One of the top tech trends over the last several years has been the increasingly growing use of blockchain technology and related cryptocurrencies.
Since we last reviewed the topic in an August 2018 blog post, there have been some new developments in the state-level regulatory framework, and there appear to be new items not far over in the horizon here in 2019.
At the end of the last legislative session in May 2018, it appeared that new regulation related to blockchain technology would be making its way through the Colorado legislature.
The Virtual Currency Exemption Money Transmitters Act was aimed at promoting blockchain innovation in Colorado by creating guidelines to determine whether virtual currency created with blockchain technology should be classified as a security. Under this proposal, tokens created for utility would be treated more like collectibles, and tokens created for financial gain, like a coin, would be treated as securities.
The measure overwhelmingly passed the State House, and briefly passed in the Senate by one vote until a series of last-minute changes led to a failure by one vote.
Partially in response to this failure, Governor John Hickenlooper created the Council for the Advance of Blockchain Technology, tasked with recommending a “comprehensive legal framework to support blockchain technology that considers potential applications and boundaries of the technology and protections for consumers.”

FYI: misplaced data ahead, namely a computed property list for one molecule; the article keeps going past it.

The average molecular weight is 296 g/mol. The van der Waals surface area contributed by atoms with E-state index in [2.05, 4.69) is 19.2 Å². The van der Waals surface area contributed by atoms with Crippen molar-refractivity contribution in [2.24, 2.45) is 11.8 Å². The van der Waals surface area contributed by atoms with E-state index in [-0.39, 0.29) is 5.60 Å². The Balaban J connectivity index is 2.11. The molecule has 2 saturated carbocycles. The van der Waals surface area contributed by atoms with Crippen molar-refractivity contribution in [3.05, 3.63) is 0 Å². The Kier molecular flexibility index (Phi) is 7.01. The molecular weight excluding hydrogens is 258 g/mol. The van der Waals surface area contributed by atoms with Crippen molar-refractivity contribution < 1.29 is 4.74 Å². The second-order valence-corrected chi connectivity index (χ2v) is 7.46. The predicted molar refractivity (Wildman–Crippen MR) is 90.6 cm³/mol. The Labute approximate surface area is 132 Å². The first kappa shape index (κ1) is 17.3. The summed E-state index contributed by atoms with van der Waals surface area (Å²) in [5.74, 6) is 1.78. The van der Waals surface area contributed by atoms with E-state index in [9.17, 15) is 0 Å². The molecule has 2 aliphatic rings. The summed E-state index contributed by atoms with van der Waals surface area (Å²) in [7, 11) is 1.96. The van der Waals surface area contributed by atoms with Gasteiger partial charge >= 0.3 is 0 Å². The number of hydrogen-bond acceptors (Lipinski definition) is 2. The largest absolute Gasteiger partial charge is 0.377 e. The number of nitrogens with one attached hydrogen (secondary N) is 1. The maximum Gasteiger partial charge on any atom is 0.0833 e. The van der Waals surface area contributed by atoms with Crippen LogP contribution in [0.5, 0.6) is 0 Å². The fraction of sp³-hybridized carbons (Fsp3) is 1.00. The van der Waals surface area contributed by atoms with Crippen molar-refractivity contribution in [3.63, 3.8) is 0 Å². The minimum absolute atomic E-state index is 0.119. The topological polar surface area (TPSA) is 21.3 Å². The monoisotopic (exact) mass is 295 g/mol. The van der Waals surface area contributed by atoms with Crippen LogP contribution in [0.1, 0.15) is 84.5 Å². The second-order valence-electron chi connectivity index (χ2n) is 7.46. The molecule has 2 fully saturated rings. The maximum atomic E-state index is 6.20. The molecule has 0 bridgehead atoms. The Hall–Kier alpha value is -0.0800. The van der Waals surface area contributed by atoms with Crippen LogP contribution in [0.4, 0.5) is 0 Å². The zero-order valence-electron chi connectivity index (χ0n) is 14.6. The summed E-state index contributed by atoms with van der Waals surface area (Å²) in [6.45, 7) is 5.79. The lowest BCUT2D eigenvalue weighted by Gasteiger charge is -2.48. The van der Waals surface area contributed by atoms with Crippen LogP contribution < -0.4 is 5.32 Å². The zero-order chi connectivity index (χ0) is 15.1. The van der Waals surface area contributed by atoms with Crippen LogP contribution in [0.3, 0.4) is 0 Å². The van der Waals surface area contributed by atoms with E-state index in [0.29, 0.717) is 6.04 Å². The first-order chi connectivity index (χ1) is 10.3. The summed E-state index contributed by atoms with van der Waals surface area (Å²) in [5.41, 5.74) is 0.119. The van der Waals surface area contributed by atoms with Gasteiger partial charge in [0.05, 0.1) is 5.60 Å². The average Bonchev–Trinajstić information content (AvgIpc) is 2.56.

Today, Senate Bill 19-023 has the potential to pick up where the last session left off. Unlike the previous effort, the text of this bill has been influenced by the Governor’s Council and has received input from a number of the groups that opposed the 2018 bill, including officials from the state’s banking and securities agencies.
In August 2018, it is believed that Seminole County, Florida became the first governmental agency to accept Bitcoin as a form of payment.
Beginning that month, the Tax Collector’s office in Seminole County began accepting the cryptocurrency to pay taxes or for business licensing fees.
To deal with the innate volatility of bitcoin exchange rates, county officials say that when a payment is processed, the Bitcoins are immediately converted to US Dollars matching the value of the money owed to the county, regardless of what an individual Bitcoin may be worth at a given time.
While Seminole County may be the first entity to make this move, it will most certainly not be the last as the technology matures and gains wider public acceptance.